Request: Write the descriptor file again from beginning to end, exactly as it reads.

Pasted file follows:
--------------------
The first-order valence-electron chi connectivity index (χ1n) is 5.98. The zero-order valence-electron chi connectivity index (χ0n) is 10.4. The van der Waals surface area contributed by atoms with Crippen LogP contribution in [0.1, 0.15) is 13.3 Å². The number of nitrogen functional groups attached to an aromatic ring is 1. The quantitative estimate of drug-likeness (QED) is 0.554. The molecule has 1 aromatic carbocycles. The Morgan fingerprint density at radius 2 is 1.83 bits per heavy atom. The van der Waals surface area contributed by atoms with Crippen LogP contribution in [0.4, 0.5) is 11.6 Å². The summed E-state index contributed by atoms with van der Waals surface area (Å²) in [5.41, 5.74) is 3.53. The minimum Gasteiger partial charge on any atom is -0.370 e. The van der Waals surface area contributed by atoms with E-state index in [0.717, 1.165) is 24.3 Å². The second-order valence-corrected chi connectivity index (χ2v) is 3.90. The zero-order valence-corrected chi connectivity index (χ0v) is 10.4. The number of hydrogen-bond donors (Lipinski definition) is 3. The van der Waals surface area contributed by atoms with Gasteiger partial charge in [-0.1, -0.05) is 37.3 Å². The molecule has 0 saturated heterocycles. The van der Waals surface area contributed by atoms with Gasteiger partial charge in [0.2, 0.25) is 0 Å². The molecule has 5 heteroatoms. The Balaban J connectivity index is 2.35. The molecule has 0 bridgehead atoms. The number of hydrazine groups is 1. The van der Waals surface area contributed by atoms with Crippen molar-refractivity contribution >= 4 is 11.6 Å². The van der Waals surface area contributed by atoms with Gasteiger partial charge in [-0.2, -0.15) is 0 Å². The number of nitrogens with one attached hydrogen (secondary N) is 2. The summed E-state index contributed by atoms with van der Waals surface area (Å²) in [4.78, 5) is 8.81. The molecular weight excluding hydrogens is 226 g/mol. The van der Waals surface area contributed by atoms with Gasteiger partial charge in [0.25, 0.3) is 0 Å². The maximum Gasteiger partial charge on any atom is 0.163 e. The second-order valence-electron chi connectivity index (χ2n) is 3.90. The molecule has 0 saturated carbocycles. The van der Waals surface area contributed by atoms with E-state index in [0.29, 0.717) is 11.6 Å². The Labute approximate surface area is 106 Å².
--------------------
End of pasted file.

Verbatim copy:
The first-order valence-electron chi connectivity index (χ1n) is 5.98. The zero-order valence-electron chi connectivity index (χ0n) is 10.4. The van der Waals surface area contributed by atoms with Crippen LogP contribution in [0.1, 0.15) is 13.3 Å². The number of nitrogen functional groups attached to an aromatic ring is 1. The quantitative estimate of drug-likeness (QED) is 0.554. The molecule has 1 aromatic carbocycles. The Morgan fingerprint density at radius 2 is 1.83 bits per heavy atom. The van der Waals surface area contributed by atoms with Crippen LogP contribution in [0.4, 0.5) is 11.6 Å². The summed E-state index contributed by atoms with van der Waals surface area (Å²) in [5.41, 5.74) is 3.53. The minimum Gasteiger partial charge on any atom is -0.370 e. The van der Waals surface area contributed by atoms with E-state index in [0.717, 1.165) is 24.3 Å². The second-order valence-corrected chi connectivity index (χ2v) is 3.90. The zero-order valence-corrected chi connectivity index (χ0v) is 10.4. The number of hydrogen-bond donors (Lipinski definition) is 3. The van der Waals surface area contributed by atoms with Gasteiger partial charge in [-0.1, -0.05) is 37.3 Å². The molecule has 0 saturated heterocycles. The van der Waals surface area contributed by atoms with Gasteiger partial charge in [0.2, 0.25) is 0 Å². The molecule has 5 heteroatoms. The Balaban J connectivity index is 2.35. The molecule has 0 bridgehead atoms. The number of hydrazine groups is 1. The van der Waals surface area contributed by atoms with Crippen molar-refractivity contribution >= 4 is 11.6 Å². The van der Waals surface area contributed by atoms with Gasteiger partial charge in [-0.2, -0.15) is 0 Å². The number of nitrogens with one attached hydrogen (secondary N) is 2. The summed E-state index contributed by atoms with van der Waals surface area (Å²) in [4.78, 5) is 8.81. The molecular weight excluding hydrogens is 226 g/mol. The van der Waals surface area contributed by atoms with Gasteiger partial charge in [0.25, 0.3) is 0 Å². The maximum Gasteiger partial charge on any atom is 0.163 e. The second-order valence-electron chi connectivity index (χ2n) is 3.90. The molecule has 0 saturated carbocycles. The van der Waals surface area contributed by atoms with E-state index in [0.29, 0.717) is 11.6 Å². The Labute approximate surface area is 106 Å².